Are we spiritual?

The life of the Spirit, or, in other words, the true religious life, is not a life of mere contemplation or a life of inactivity. As Fichte, in "The Way Toward the Blessed Life," has said: "True religion, notwithstanding that it raises the view of those who are inspired by it to its own region, nevertheless, retains their Life firmly in the domain of action, and of right moral action.... Religion is not a business by and for itself which a man may practice apart from his other occupations, perhaps on certain fixed days and hours; but it is the inmost spirit that penetrates, inspires, and pervades all our Thought and Action, which in other respects pursue their appointed course without change or interruption. That the Divine Life and Energy actually lives in us is inseparable from Religion."

We hear much today both in various writings and in public utterances of "the spiritual" and "the spiritual life." I am sure that to the great majority of men and women the term spiritual, or better, the spiritual life, means something, but something by no means fully tangible or clear-cut. I shall be glad indeed if I am able to suggest a more comprehensible concept of it, or putting it in another form and better perhaps, to present a more clear-cut portraiture of the spiritual life in expression—in action.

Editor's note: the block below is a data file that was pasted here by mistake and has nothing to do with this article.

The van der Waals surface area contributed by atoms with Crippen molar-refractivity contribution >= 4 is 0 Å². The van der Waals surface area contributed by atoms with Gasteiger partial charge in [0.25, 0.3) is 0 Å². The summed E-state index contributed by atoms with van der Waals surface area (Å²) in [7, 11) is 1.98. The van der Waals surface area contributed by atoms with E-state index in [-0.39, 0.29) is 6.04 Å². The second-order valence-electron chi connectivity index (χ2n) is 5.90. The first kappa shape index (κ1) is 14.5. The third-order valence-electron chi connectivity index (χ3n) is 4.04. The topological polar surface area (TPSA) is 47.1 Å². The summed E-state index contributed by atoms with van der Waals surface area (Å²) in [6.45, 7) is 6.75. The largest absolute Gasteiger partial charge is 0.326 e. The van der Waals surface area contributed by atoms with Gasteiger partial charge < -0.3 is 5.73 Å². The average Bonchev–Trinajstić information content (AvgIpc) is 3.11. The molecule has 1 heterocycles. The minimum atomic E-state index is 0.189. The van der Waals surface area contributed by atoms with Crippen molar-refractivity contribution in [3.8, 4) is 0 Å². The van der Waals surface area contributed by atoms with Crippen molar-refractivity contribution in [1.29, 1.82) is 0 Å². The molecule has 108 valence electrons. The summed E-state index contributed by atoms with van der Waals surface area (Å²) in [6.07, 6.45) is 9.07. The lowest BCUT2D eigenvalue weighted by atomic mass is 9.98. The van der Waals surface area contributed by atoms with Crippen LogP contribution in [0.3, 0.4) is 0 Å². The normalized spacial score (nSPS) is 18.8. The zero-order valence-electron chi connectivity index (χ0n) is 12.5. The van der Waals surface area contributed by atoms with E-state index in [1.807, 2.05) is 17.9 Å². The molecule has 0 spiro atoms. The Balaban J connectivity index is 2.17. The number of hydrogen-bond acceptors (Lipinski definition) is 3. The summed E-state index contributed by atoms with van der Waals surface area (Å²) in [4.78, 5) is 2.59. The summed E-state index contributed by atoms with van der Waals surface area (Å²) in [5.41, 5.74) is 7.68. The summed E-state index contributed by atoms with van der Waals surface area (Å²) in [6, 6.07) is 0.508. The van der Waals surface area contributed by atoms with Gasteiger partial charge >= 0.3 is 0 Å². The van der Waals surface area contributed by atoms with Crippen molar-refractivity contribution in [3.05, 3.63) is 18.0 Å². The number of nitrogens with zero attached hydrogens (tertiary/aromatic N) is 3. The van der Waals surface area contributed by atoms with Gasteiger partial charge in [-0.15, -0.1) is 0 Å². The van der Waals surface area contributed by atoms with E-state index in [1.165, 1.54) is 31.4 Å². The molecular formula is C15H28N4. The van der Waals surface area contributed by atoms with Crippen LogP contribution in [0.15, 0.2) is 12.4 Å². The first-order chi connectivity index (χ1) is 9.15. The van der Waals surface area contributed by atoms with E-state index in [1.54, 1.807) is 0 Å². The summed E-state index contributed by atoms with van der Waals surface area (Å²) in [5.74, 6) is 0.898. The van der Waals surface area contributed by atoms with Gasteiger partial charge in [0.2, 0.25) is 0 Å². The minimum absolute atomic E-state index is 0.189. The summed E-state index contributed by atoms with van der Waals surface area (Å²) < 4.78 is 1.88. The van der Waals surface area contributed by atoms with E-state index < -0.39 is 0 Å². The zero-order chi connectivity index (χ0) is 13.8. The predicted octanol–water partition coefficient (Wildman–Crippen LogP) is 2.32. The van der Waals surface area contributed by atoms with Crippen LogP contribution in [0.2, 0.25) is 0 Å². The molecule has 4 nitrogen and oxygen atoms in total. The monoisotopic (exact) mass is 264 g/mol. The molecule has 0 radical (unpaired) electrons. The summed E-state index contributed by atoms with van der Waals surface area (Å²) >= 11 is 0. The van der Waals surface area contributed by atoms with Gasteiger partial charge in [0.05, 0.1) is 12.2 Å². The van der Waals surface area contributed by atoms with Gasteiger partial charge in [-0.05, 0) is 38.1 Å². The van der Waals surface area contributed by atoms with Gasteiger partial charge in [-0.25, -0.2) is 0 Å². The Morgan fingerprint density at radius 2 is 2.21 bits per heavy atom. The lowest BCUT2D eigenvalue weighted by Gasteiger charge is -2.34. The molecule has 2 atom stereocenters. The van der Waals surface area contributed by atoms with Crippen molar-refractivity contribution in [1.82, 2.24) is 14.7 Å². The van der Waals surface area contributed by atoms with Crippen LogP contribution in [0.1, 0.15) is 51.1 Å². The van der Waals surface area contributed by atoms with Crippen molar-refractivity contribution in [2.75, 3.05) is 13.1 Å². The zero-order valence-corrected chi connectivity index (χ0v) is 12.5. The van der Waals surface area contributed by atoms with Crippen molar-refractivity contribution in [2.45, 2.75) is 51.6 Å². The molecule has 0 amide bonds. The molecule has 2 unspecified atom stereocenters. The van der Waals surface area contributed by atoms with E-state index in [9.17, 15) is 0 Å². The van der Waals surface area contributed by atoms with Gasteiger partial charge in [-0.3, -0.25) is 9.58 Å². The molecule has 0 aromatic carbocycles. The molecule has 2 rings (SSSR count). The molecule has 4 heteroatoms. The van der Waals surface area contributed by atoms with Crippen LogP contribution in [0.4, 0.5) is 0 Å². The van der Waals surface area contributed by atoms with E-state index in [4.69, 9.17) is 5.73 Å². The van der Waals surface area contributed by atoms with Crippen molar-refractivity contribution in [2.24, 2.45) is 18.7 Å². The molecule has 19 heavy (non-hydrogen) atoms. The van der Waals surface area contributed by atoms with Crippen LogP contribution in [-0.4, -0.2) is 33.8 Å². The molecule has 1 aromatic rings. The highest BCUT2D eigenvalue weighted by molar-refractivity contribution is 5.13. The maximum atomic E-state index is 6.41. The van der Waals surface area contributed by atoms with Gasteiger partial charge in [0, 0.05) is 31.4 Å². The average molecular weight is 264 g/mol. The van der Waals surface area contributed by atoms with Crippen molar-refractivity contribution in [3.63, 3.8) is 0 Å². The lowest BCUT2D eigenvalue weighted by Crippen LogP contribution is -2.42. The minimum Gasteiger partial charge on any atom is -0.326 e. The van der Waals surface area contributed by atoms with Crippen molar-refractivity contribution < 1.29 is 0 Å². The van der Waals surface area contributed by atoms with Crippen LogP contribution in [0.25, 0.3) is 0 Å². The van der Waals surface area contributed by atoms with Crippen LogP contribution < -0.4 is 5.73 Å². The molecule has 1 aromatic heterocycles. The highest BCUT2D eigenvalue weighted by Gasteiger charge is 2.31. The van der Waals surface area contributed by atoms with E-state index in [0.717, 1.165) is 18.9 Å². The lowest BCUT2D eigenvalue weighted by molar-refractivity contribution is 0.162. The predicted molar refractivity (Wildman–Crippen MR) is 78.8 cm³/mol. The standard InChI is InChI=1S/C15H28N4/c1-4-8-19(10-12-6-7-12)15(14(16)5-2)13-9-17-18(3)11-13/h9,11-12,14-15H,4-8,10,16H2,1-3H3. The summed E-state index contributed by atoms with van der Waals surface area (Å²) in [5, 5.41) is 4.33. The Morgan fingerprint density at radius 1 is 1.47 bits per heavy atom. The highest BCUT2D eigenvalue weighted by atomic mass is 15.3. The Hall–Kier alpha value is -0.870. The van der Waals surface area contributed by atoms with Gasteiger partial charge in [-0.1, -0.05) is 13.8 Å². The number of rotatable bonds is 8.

And first let us note that in the mind and in the teachings of Jesus & other sages there is no such thing as the secular life and the religious life. The truth that they taught was a truth that was to permeate every thought and every act of life.
We make our arbitrary divisions. We are too apt to deny the fact that the Lord is the Lord of the week-day, the same as He is the Lord of the Sabbath. Jesus refused to be bound by any such consideration. He taught that every act that is a good act, every act that is of service to mankind is not only a legitimate act to be done on the Sabbath day, but an act that should be performed on the Sabbath day. And any act that is not right and legitimate for the Sabbath day is neither right nor legitimate for the week-day. In other words, it is the spirit of righteousness that must permeate and must govern every act of life and every moment of life.

In seeking to define the spiritual life, it were better to regard the world as the expression of the Divine mind. The spirit is the life; the world and all things in it, the material to be molded, raised, and transmuted from the lower to the higher. This is indeed the law of evolution, that has been through all the ages and that today is at work. It is the God-Power that is at work and every form of useful activity that helps on with this process of lifting and bettering is a form of Divine activity. If therefore we recognize the one Divine life working in and through all, the animating force, therefore the Life of all, and if we are consciously helping in this process we are spiritual men.


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